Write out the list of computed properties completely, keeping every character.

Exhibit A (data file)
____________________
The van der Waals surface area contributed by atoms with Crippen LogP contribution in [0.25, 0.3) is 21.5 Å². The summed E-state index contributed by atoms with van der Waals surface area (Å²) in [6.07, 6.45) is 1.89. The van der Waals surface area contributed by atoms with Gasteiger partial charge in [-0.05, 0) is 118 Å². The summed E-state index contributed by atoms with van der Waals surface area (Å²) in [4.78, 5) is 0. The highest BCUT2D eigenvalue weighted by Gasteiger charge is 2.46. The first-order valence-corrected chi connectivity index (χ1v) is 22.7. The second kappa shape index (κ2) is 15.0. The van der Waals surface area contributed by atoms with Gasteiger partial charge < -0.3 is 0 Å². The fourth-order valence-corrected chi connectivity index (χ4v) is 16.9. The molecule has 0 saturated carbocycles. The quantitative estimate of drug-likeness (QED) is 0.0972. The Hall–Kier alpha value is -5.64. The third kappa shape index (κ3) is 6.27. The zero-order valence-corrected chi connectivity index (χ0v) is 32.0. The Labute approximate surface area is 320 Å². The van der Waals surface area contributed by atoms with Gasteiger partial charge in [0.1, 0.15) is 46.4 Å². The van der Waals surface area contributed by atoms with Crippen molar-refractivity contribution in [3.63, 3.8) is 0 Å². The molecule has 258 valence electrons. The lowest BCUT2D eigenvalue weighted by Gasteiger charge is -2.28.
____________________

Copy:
The van der Waals surface area contributed by atoms with Crippen LogP contribution in [0.25, 0.3) is 21.5 Å². The summed E-state index contributed by atoms with van der Waals surface area (Å²) in [6.07, 6.45) is 1.89. The van der Waals surface area contributed by atoms with Gasteiger partial charge in [-0.05, 0) is 118 Å². The summed E-state index contributed by atoms with van der Waals surface area (Å²) in [4.78, 5) is 0. The highest BCUT2D eigenvalue weighted by Gasteiger charge is 2.46. The first-order valence-corrected chi connectivity index (χ1v) is 22.7. The second kappa shape index (κ2) is 15.0. The van der Waals surface area contributed by atoms with Gasteiger partial charge < -0.3 is 0 Å². The fourth-order valence-corrected chi connectivity index (χ4v) is 16.9. The molecule has 0 saturated carbocycles. The quantitative estimate of drug-likeness (QED) is 0.0972. The Hall–Kier alpha value is -5.64. The third kappa shape index (κ3) is 6.27. The zero-order valence-corrected chi connectivity index (χ0v) is 32.0. The Labute approximate surface area is 320 Å². The van der Waals surface area contributed by atoms with Gasteiger partial charge in [0.1, 0.15) is 46.4 Å². The van der Waals surface area contributed by atoms with Crippen molar-refractivity contribution in [3.63, 3.8) is 0 Å². The molecule has 258 valence electrons. The lowest BCUT2D eigenvalue weighted by Gasteiger charge is -2.28.